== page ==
Protests blamed on Bill English
A "smug" Deputy Prime Minister Bill English has been blamed for making the comments that sparked disorderly protests and brought parts of central Auckland to a halt on Friday night.
Responding to taunts from English that they needed "some Greeks to show them how to do it", about 500 students, many dressed in togas, blocked inner-city streets. Police moved in and arrested 43 people.
English declined to comment on the protest action on Friday and was unavailable yesterday, while approaches from the Sunday Star-Times to his press secretary were not returned.
But while addressing a post-Budget business function in Wellington recently, he remarked on student protests, telling his audience: "They get on TV and they can make a bit of racket ... dragging a few rubbish bins around, they need some Greeks to show them how to do it.
"It gets reported, mainly because it blocks the traffic ... but who's listening? Most people actually think the students get a pretty fair go and they should count themselves lucky that they've still got interest-free loans and get on with it, because, you know, get your training finished, and get a job and start contributing."
But Labour deputy leader and education spokesman Grant Robertson said those comments caused Friday's protest.
"His comments were inflammatory, there is no doubt about that. English should be engaging with students, not abusing them. The comments were smug and inflammatory. He needs to have a good hard look at that, in terms of what happened.
"As deputy prime minister and finance minister he has an obligation to engage seriously with people, so he needs to be more careful with his comments and actually engage on what is a serious issue, the future of tertiary education."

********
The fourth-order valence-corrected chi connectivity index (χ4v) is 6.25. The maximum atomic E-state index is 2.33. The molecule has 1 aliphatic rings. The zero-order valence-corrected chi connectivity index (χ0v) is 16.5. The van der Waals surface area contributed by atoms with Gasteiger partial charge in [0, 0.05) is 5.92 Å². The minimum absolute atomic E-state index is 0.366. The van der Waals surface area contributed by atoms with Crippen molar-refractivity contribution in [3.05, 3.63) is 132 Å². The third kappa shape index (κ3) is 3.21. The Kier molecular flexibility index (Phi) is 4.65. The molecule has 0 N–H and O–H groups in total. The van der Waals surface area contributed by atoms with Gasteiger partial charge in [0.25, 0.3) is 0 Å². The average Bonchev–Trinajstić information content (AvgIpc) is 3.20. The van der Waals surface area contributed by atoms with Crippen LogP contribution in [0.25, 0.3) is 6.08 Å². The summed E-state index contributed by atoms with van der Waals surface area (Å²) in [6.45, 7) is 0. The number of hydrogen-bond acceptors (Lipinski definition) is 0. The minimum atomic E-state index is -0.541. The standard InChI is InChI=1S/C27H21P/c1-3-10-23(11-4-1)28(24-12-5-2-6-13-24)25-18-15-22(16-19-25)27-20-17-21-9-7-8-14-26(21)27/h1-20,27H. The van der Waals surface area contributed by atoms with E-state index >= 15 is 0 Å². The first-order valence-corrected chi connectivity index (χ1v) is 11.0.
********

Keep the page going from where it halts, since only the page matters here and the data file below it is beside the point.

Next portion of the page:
Robertson said the Greek-style clothing protesters wore made it obvious it was a response to the challenge English laid down, and he could not argue his comments didn't cause the disorder.
"I saw someone on the news in a Greek head-dress, making the comment that it was in part about that [English's comments]," he said.
"There are serious issues behind it, the funding of education. There is a good debate to have there, but dismissing it in the way he did was inflammatory. Nobody will be under any illusion he has a different view about the funding than the protesters. But these are serious issues."
Robertson said Labour remained committed to fighting the proposed tough reforms in the education sector, including moves to stop allowances for post-graduate students.
"The Budget has taken away allowances from them, and these protesters viewed that as an attack on their futures.
"English has a right to propose the ideas, but he should at least listen to the opposition and engage. I've been knocking around in education issues since I was a student myself and we have been through a lot. But to make a blanket decision that no post-grad student will be eligible for an allowance is a major policy shift."
Sunday Star Times